Dining with others in Honduras is all about the socialization
aspect of the event so be sure to be ready for conversation. Generally, the Hondurans
arrive to meals quite late, arriving 30 minutes late is not unusual and some people
will show up 45 minutes late.
Once everyone arrives, drinks are usually served prior to eating, something to help
prevent a dry throat from all the talking. This generally begins with a toast of
"salud" then followed by drinking and lively conversation. Pre-dinner
drinks often are in a bar (if eating in a restaurant) or in a living room (if dining
in a home). Your host will eventually invite you to the table, but let him or her
seat you and expect to be separated from your significant other if eating together;
this encourages meeting new people and greater socialization. Generally the men
and women will eat on opposite sides of the table and this sexual division continues
in other ways as men are expected to stand when women enter the room.
With the arrival of the food, the host will generally invite everyone to begin eating
with the words "buen provecho." Although the Hondurans are fairly
forgiving in foreign dining habits that differ from their own, they do expect you
to keep your hands in sight by resting your wrists on the table and if possible
you should eat in the continental style (fork in the left hand and knife in the
right). With some foods, you may be expected to eat with your hands, generally when
tortillas are involved. If served tortillas, break off enough of each tortilla to
take as a single bite so you don't bite off the tortilla; if in doubt, follow
the lead of the locals.
If dining in a local's home take small amounts of food at first so you can ask
for a second helping; this is a great compliment to your host. As you finish eating,
eat all the food from your plate then place the knife and fork together on the right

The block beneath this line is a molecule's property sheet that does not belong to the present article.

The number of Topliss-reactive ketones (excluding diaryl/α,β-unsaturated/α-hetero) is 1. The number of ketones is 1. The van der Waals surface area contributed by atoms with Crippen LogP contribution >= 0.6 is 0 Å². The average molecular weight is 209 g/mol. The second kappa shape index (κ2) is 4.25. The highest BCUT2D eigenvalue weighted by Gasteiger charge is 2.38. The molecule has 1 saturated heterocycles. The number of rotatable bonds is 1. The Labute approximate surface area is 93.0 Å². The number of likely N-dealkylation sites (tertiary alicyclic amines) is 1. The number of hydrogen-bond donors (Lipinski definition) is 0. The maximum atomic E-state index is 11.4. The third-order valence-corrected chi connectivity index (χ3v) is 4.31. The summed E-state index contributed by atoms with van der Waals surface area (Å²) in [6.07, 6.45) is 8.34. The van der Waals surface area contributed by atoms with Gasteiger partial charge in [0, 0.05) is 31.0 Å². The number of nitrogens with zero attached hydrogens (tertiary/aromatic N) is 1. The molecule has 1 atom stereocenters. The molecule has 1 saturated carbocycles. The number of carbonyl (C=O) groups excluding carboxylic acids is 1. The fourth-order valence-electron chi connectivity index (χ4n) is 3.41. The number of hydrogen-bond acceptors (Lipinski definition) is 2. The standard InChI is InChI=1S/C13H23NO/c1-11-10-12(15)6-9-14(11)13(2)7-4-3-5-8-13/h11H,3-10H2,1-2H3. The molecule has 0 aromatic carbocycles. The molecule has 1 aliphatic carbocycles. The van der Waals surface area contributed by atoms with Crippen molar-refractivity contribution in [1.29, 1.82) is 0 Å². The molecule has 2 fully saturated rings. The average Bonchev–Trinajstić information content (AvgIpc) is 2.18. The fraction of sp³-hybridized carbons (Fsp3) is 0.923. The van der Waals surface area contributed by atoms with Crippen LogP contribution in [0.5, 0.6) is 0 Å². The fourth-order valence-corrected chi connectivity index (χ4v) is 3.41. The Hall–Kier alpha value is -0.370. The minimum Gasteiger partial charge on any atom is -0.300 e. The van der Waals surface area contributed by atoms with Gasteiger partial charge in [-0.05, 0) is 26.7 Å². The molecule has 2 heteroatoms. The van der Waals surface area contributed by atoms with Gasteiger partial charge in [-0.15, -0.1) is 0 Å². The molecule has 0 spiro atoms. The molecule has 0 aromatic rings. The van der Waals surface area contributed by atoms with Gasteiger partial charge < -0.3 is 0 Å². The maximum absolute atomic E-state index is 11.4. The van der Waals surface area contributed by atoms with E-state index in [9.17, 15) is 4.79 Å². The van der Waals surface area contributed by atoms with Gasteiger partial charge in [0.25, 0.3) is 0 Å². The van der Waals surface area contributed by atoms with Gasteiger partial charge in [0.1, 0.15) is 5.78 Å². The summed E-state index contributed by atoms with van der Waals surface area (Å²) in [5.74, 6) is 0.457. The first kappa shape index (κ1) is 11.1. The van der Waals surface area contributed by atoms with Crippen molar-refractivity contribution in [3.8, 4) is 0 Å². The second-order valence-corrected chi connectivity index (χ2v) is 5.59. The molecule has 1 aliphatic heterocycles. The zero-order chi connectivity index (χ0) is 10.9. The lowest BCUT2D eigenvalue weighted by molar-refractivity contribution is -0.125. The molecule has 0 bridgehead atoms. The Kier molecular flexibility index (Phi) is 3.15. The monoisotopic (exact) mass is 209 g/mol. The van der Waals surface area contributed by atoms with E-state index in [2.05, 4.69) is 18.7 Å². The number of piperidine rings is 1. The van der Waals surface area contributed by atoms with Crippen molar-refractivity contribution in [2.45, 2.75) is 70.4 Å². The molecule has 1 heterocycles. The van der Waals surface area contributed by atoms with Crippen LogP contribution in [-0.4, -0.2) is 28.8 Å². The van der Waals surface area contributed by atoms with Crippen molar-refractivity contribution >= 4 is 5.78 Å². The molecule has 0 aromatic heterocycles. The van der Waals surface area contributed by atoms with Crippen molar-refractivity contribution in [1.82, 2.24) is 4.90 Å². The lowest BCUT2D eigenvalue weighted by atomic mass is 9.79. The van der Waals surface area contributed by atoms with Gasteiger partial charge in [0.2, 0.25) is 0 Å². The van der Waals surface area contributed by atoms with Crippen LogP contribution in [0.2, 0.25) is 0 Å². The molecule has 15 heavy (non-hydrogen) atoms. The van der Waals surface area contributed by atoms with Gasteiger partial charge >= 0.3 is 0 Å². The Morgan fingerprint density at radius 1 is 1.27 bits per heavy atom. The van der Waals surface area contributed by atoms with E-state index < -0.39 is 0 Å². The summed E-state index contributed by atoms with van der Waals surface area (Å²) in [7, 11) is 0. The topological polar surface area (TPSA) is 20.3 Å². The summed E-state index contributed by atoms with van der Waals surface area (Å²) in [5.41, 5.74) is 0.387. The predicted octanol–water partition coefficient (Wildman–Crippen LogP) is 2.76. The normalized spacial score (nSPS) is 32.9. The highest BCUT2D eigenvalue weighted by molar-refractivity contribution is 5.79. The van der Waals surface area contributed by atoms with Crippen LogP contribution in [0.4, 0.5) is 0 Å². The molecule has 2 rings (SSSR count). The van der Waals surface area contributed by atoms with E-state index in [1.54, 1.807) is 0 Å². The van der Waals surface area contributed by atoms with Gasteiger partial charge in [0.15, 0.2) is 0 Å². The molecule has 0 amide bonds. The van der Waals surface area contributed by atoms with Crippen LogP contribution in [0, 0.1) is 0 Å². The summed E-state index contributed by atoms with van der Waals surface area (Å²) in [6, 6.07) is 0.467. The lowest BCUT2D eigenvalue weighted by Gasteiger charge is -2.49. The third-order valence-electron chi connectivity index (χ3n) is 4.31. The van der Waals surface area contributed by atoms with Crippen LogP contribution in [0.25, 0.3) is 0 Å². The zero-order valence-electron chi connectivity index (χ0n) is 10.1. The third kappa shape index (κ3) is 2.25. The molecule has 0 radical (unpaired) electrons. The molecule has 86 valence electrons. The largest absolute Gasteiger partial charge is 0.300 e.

side of the plate.
If dining at a restaurant, summon the server by making eye contact (don't wave
or call his/her name). The inviter is expected to pay for everyone present; if you
are the guest be sure to offer to pay, an offer that will likely be turned down.
If you are paying, look to see if a service charge is included in the bill. If so
no additional tip is needed, but if not a tip of up to 10% is appreciated. In more
rural areas tips are not expected at this rate, but rounding up is still an appreciated
Celebrations & Events
Numerous holidays, celebrations, and events have particular foods associated with
them in Honduras. Christmas (December 25) is probably the largest festival of the
year that is tied to particular foods and perhaps the country's most widely
celebrated holiday. This holiday begins on the 24th and is a very holy and family-oriented
holiday, which makes experiences the event tough for a foreigner. Christmas Eve
dinner usually serves tamales along with dozens of other dishes, including ham,
potatoes, and more.
At other events, including birthdays and nearly all large gatherings, the foods
are served in large quantities and there's a heavy proportion of meats. There
are also plantains, desserts, cake, and candies present at these events, especially
birthdays which usually involve a pinata (a paper mache figure filled with
Nearly every popular international beverage is available in Honduras,
but the country has few local drinks that are worthy of special note. The favorite
drink of the locals a variety of soft drinks and sodas as these are easily accessible
everywhere. Coffee, juices, and tea are also readily available.
Among the alcoholic drinks in Honduras, beer is the preferred
choice and there are plenty of local beers to choose from, including "Salva"
"Vida," "Nacional," "Polar," "Barena," "Port
Royal," and "Imperial." Rum is also popular, with the locally distilled
"Flora de Cana" leading the industry. For a more unusual taste of Honduras
try guaro, a liquor made from sugarcane or giffity (or guifitty),
the local firewater. Other common alcoholic beverages, such as wine and liquors
are also readily available in stores, restaurants, and bars.
The tap water in Honduras should not be consumed. Be sure
to also avoid anything with ice as it may have been made from the tap water. Salads
and fruits could have also been washed in the tap water so be careful with those
foods as well.